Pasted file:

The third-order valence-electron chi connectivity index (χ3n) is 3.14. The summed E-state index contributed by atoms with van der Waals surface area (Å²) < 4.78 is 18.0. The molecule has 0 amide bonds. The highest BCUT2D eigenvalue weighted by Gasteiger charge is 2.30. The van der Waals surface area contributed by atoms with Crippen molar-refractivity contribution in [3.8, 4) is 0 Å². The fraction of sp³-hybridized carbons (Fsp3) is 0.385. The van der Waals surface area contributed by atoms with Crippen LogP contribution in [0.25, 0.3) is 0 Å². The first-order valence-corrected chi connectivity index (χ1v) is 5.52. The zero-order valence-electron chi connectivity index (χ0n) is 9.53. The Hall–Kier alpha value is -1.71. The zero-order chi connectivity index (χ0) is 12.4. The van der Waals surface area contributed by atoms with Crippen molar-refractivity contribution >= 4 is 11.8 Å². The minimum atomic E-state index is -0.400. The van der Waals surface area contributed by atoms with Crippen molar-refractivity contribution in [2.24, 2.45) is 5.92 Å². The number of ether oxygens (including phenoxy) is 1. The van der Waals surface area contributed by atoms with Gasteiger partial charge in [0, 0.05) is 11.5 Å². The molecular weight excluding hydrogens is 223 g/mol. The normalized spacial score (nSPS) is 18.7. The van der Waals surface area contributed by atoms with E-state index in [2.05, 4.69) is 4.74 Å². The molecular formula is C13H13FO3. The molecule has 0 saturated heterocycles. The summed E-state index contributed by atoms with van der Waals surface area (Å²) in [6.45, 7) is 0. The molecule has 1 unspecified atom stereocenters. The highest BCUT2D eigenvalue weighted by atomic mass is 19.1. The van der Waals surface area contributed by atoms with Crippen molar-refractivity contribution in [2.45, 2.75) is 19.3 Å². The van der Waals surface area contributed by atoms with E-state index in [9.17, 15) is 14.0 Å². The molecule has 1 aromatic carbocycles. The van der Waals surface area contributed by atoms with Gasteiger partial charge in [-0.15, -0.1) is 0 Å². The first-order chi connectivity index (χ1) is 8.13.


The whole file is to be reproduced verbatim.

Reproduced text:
The third-order valence-electron chi connectivity index (χ3n) is 3.14. The summed E-state index contributed by atoms with van der Waals surface area (Å²) < 4.78 is 18.0. The molecule has 0 amide bonds. The highest BCUT2D eigenvalue weighted by Gasteiger charge is 2.30. The van der Waals surface area contributed by atoms with Crippen molar-refractivity contribution in [3.8, 4) is 0 Å². The fraction of sp³-hybridized carbons (Fsp3) is 0.385. The van der Waals surface area contributed by atoms with Crippen LogP contribution in [0.25, 0.3) is 0 Å². The first-order valence-corrected chi connectivity index (χ1v) is 5.52. The zero-order valence-electron chi connectivity index (χ0n) is 9.53. The Hall–Kier alpha value is -1.71. The zero-order chi connectivity index (χ0) is 12.4. The van der Waals surface area contributed by atoms with Crippen molar-refractivity contribution >= 4 is 11.8 Å². The minimum atomic E-state index is -0.400. The van der Waals surface area contributed by atoms with Crippen molar-refractivity contribution in [2.24, 2.45) is 5.92 Å². The number of ether oxygens (including phenoxy) is 1. The van der Waals surface area contributed by atoms with Gasteiger partial charge in [0, 0.05) is 11.5 Å². The molecular weight excluding hydrogens is 223 g/mol. The normalized spacial score (nSPS) is 18.7. The van der Waals surface area contributed by atoms with E-state index in [2.05, 4.69) is 4.74 Å². The molecular formula is C13H13FO3. The molecule has 0 saturated heterocycles. The summed E-state index contributed by atoms with van der Waals surface area (Å²) in [6.45, 7) is 0. The molecule has 1 unspecified atom stereocenters. The highest BCUT2D eigenvalue weighted by atomic mass is 19.1. The van der Waals surface area contributed by atoms with Crippen molar-refractivity contribution in [2.45, 2.75) is 19.3 Å². The van der Waals surface area contributed by atoms with E-state index in [9.17, 15) is 14.0 Å². The molecule has 1 aromatic carbocycles. The van der Waals surface area contributed by atoms with Gasteiger partial charge in [-0.15, -0.1) is 0 Å². The first-order chi connectivity index (χ1) is 8.13.